For a recording of this event, please click here.
Speakers: Claudia Mattos Avolese, Associate Professor, UNICAMP; Naine Terena, Artist, Art-educator, and Professor, Catholic University in Mato Grosso
Moderated by: Ana Laura Malmaceda, PhD student in Romance Languages, Harvard University
One of the most exciting developments in Brazilian art and art history today is the emergence of Indigenous self-representation. The growing presence of Indigenous artists and art curators in exhibitions and museums in the country challenges traditional narratives and modes of display, as it generates new spaces for the silenced voices of the over three hundred Indigenous ethnic groups that inhabit the territories of Brazil. In 2017, the Rio de Janeiro Museum (MAR) organized the exhibition “Dja Guata Porã” (To walk together well), co-curated by the Guarani-Nhandewa Sandra Benites, who now is part of the curatorial staff of the upcoming “Indigenous Histories” exhibition at the São Paulo Museum of Art (MASP). In October 2020 the Pinacoteca de São Paulo opened the exhibition “Véxoa: we know”, curated by Naine Terena. These events were important landmarks in the process of acknowledging the presence and value of Indigenous artists within the Brazilian contemporary art world. In this talk, Prof. Claudia Mattos Avolese and Indigenous curator Naine Terena will discuss these exhibitions and the work of some of the Indigenous artists represented in them, thinking of how they have brought changes in local curatorial and museological practices, contributing to the growing presence of Indigenous production in the Brazilian and international art scene.
Claudia Mattos Avolese has a PhD in Art History from the Freie Universitãt Berlin (1996) and a post-doc at the Courtauld Institute in London (2001). She is currently the Associate Professor for the History of Art at the Art Institute in Unicamp, and in the Humanities Institute Encamp (IFCH). Avolese studies Art History, including 19th Century Landscape in Brazil, 20th century modernism and 18th Century research on Winckelmann. She was the main researcher of the FAPESP Thematic Group: "Plus Ultra: the reception of and transference of classical art tradition between the Mediterranean and Latin America". Avolese was a visiting Scholar at the Getty Research Center between Jan. and March 2012, coordinator of the Getty Connecting Art Histories Project:"Expanding Art History: teaching non-European art at Unicamp" (2013-2016). She was the President of the Brazilian Art Historical Committee (CBHA) for the period 2013-2016. Avolese was the Cisneiros Visiting Scholar at the Rockefeller Center for Latin American Studies at Harvard (Spring 2017).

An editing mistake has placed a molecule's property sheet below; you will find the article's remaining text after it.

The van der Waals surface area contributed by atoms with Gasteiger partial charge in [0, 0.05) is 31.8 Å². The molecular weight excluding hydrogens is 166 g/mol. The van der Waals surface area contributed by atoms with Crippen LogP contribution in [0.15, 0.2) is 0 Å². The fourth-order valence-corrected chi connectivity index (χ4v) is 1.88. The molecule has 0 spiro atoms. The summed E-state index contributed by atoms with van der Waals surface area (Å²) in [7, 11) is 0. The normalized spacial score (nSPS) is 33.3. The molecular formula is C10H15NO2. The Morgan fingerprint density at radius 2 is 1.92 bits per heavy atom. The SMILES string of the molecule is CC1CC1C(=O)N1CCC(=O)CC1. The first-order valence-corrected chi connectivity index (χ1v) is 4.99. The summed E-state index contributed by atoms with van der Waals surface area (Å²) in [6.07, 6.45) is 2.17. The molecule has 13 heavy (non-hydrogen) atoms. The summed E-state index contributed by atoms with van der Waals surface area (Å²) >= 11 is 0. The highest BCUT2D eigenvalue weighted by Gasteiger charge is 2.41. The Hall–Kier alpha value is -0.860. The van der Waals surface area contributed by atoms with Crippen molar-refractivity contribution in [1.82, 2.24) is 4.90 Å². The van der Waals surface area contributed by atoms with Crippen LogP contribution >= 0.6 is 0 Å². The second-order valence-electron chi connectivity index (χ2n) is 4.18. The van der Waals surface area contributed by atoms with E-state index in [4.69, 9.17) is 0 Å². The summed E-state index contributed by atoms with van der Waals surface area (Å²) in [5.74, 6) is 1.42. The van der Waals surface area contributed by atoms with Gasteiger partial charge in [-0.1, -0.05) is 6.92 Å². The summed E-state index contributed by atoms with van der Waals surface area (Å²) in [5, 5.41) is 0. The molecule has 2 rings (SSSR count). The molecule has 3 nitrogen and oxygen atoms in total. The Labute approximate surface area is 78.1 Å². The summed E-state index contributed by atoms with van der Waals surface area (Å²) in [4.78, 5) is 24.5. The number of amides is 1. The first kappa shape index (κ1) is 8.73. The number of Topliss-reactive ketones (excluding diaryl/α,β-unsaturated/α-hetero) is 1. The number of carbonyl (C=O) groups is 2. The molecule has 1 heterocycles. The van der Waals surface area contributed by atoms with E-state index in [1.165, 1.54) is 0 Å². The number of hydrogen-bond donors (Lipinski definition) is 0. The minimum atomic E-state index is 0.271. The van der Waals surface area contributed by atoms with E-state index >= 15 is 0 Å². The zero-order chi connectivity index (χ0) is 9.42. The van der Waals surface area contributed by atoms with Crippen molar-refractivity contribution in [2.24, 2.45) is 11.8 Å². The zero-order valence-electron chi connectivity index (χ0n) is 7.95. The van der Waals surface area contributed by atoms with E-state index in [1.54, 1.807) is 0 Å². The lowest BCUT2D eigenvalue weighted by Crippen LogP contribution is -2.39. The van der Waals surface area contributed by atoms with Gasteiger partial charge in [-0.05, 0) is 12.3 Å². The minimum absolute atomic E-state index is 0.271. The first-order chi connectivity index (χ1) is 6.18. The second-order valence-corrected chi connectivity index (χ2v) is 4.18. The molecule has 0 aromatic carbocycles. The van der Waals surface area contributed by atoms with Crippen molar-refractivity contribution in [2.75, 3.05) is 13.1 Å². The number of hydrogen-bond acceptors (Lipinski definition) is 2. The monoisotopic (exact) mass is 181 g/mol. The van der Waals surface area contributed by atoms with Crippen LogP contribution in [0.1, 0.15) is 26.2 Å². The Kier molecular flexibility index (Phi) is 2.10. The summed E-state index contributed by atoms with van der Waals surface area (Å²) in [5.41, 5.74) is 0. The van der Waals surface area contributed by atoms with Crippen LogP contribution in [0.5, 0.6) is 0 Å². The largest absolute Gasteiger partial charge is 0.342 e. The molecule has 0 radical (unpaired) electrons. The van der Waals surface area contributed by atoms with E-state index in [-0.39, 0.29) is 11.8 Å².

Naine Terena lives in Cuiabá (MT), in the central west of Brazil, and transits through various areas of knowledge and cultural production: in addition to her work as a visual artist, she is a researcher and professor. She has curated, among other works, the exhibition Véxoa: Nós sabemos (Véxoa: We Know, October 2020/April 2021), housed in the Pinacoteca of São Paulo, with works by 23 indigenous artists and collectives. She has a Master’s in Art from the University of Brasília, a Doctorate in Education from PUC-São Paulo and did a postdoc at the Federal University of Mato Grosso (UFMT). She is one of the organizers of the book Povos indígenas no Brasil: Perspectivas no fortalecimento de lutas e combate ao preconceito por meio do audiovisual (Indigenous Peoples in Brazil: Perspectives on Strengthening the Struggles and Fight against Discrimination through the Audiovisual), published in 2018. In 2019, she was one of the five finalists of the Jane Lombard Prize for Art and Social Justice, awarded by the Vera List Center for Art and Politics, in New York (USA). Currently, she is developing an app for teaching the Terena language in indigenous schools in Mato Grosso.
Ana Laura Malmaceda is a writer and Ph.D. student in Romance Languages and Literatures at Harvard University, where she studies ecological thinking and practices of regeneration in the Anthropocene through the perspectives of Indigenous and Afro-Brazilian epistemologies. During 2015-17 she worked on a master’s degree in Brazilian Studies at the University of Lisbon (2017), when she was also an exchange student at the CREPAL (Centre de recherches sur les pays lusophones) at the Sorbonne Nouvelle – Paris III. She is currently working on a secondary field in Critical Media Practice.
Presented in collaboration with Portuguese Program, Department of Romance Languages and Literatures, Harvard University, Peabody Museum of Archaeology & Ethnology, Harvard Museums of Science & Culture, Harvard University Native American Program, and Harvard Art Museums